Rudy Giuliani, the president’s personal lawyer, has spoken at two rallies that became riots.
The latest riot, which some also call an insurrection or an act of sedition, is under investigation by federal prosecutors. The rampage happened on Jan. 6, in our nation’s Capitol, after Giuliani called for “trial by combat.”
According to Politico, statements Trump and Giuliani made may be under investigation.
“Federal prosecutors are vowing an aggressive investigation of all those who took part in or instigated the breach and takeover of the Capitol on Wednesday, raising the prospect that inflammatory statements President Donald Trump and Rudy Giuliani made to supporters shortly before the assault will be closely scrutinized for possible criminal charges.” Politico reported.
Two phrases in the above Politico report raise interesting questions. The online publication said that “inflammatory statements President Donald Trump and Rudy Giuliani made to supporters shortly before the assault will be closely scrutinized.”
I hope this happens, although prosecuting people for giving a “combative” speech may be more difficult to do than bringing criminals to account for their behavior before and during the rampage.
That’s where the second phrase in the Politico report comes into play. Federal prosecutors vowed to investigate “all those who took part in or instigated the breach and takeover of the Capitol.”
Great. Words can instigate violence. But communicating with rioters in the days before the attack are clear acts that may help prosecutors prove acts of instigation, if indeed such actions occurred.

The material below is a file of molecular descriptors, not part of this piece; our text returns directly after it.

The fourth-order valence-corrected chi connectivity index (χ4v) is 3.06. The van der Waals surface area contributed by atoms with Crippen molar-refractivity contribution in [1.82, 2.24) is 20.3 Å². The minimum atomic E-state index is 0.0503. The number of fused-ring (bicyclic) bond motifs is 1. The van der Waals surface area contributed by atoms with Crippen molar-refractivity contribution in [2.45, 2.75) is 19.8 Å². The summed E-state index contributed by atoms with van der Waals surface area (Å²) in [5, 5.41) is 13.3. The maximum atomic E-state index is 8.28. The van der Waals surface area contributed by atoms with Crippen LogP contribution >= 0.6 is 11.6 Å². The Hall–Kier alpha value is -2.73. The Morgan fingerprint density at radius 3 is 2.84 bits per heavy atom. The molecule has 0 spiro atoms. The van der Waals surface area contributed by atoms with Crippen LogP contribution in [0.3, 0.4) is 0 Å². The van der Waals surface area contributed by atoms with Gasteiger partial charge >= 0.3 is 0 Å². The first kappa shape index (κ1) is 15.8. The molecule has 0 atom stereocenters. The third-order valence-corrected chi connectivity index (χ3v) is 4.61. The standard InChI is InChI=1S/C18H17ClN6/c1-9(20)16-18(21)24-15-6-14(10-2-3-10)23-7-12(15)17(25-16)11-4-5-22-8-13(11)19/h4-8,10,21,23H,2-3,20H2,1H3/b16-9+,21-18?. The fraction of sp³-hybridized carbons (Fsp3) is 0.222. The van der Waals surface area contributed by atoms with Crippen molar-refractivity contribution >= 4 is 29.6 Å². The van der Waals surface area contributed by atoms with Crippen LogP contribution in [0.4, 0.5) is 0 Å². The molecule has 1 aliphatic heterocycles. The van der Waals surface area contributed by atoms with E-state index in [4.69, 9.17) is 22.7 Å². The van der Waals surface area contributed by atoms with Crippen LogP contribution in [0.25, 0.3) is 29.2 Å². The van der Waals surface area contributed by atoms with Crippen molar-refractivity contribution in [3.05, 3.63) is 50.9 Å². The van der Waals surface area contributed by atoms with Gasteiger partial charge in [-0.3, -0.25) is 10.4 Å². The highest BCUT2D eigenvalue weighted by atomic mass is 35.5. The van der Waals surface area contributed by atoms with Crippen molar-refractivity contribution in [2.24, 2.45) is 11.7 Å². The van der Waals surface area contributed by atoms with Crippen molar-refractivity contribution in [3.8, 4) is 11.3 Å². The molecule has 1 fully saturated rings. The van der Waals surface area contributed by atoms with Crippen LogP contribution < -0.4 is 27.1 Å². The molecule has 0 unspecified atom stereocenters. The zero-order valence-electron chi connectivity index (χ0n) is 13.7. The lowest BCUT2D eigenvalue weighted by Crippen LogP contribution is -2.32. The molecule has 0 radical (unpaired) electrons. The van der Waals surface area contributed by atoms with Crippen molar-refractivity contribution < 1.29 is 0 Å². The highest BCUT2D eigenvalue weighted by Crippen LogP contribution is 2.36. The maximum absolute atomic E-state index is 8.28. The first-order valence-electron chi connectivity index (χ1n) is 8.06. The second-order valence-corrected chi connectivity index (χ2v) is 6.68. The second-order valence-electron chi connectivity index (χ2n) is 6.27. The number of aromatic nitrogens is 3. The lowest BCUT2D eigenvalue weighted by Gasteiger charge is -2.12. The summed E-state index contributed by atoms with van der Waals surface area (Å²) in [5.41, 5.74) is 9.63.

That’s why federal sleuths and prosecutors need to learn what Giuliani knew and when he knew it. With whom did he speak? When? What were the subjects of discussion before the Jan. 6 rally-turned-riot? With whom did he communicate after he finished giving his speech? What topics were broached?
Law enforcement officials can get closer to the truth by checking computers, chat rooms and cell phone records. Are there any links between Giuliani and the rioters or the people prosecutors believe led the insurrection?
Lay people like me know that prosecutors “turn” witnesses to build cases. Will the feds squeeze some of the people they arrest to probe whether higher-ups such as Giuliani were involved with more than speech-making?
For context, it’s worth noting that Giuliani has built a reputation for himself as a supporter of police and a strong advocate of law and order. He served a stint as a federal prosecutor before New York City voters made him mayor in the early 90s, when there were more than 2,000 murders a year in the city.
In fact, before he ousted Mayor David Dinkins, Giuliani spoke at a downtown Manhattan rally that turned into a police riot.
“The Mayor also assailed Rudolph W. Giuliani, the probable Republican mayoral candidate, who spoke out against the Mayor at the union rally,” The New York Times reported a day after the Sept. 16, 1992, police riot. “Mr. Dinkins said Mr. Giuliani had egged on the protest irresponsibly for political reasons. ‘He’s clearly, clearly an opportunist,’ Mr. Dinkins said. “He’s seizing upon a fragile circumstance in our city for his own political gain.”